The decade of the 1940s and 1950s intensified contacts between the three groups. The creation in 1947 of the bilingual journal Présence Africaine and the eponymous publishing house by Alioune and Christiane Diop assembled African and African-American as well as French leftist intellectuals. In 1956 and 1959 the group organized the “Congrès des écrivains et artistes noirs” in Paris and Rome, at which such figures as Frantz Fanon, Senghor, Césaire and others distinguished themselves with their eloquence in the pursuit of independence for African countries that would foreground culture. As he observed the 1956 congress, the African-American writer James Baldwin wrote his famous essay, “Princes and Powers” that revealed at once the enduring search for the “real Africa” and profound misunderstandings between African-American and African intellectuals in the political realm.

The decade of the 1950s ended with intensive struggles for independence in Africa and the beginning of the civil rights struggle in the United States. Despite fewer direct contacts and lesser literary production in the years immediately following African independence, a relatively recent but significant phenomenon has emerged in Francophone African literature: The legacy of African-American novelist Chester Himes. A contemporary of protest writers such as Richard Wright and James Baldwin, Himes was never much appreciated in the United States until he moved to France in the late 1950s and became famous for his crime novels that were immediately translated into French for “La Série noire.”  Set in Harlem, Himes’ novels later circulated among a new generation of African writers and provided a model for novelists from the latter Mongo Beti to Sony Labou Tansi and more recently for Leonora Miano, Alain Mabanckou and Fiston Mwanza Mujila.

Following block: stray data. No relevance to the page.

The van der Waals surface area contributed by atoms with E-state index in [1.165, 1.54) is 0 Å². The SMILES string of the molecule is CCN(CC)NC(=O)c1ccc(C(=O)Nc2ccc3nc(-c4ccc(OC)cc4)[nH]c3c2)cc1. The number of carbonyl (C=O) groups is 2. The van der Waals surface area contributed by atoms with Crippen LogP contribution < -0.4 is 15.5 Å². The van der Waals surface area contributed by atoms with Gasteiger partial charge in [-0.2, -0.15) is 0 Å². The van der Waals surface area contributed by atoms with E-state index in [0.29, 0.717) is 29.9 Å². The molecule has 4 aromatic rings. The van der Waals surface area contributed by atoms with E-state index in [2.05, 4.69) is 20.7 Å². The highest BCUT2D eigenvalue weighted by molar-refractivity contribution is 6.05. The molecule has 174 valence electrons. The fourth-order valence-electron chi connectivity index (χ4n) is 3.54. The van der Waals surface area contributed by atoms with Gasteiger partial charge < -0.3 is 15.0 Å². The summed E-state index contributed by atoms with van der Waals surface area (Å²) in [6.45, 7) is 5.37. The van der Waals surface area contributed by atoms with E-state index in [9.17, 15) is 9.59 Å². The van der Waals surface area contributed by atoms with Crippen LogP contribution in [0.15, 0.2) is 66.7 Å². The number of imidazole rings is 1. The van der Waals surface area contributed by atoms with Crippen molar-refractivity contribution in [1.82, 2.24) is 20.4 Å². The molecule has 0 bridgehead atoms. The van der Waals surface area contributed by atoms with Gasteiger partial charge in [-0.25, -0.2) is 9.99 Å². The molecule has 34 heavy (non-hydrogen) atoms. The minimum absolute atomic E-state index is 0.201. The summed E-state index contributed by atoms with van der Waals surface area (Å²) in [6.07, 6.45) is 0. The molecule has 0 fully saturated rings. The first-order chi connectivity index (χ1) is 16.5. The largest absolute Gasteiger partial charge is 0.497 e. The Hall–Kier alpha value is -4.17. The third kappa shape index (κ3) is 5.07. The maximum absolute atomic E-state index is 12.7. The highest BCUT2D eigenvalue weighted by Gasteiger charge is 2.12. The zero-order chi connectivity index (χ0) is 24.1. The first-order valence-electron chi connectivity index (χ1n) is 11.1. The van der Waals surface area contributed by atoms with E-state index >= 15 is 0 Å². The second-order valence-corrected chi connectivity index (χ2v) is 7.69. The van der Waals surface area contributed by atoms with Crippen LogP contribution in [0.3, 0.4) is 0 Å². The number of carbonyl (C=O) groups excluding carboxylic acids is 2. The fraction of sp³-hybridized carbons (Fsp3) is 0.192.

In sum, the project will aim to focus on a range of contributions of African-American thought and style of writing to the development of Francophone African writing and political thought over a period of three decades. Conversely, it will also display a new kind of knowledge of the African continent that African-American writers gained through their interaction with the African elite of their time.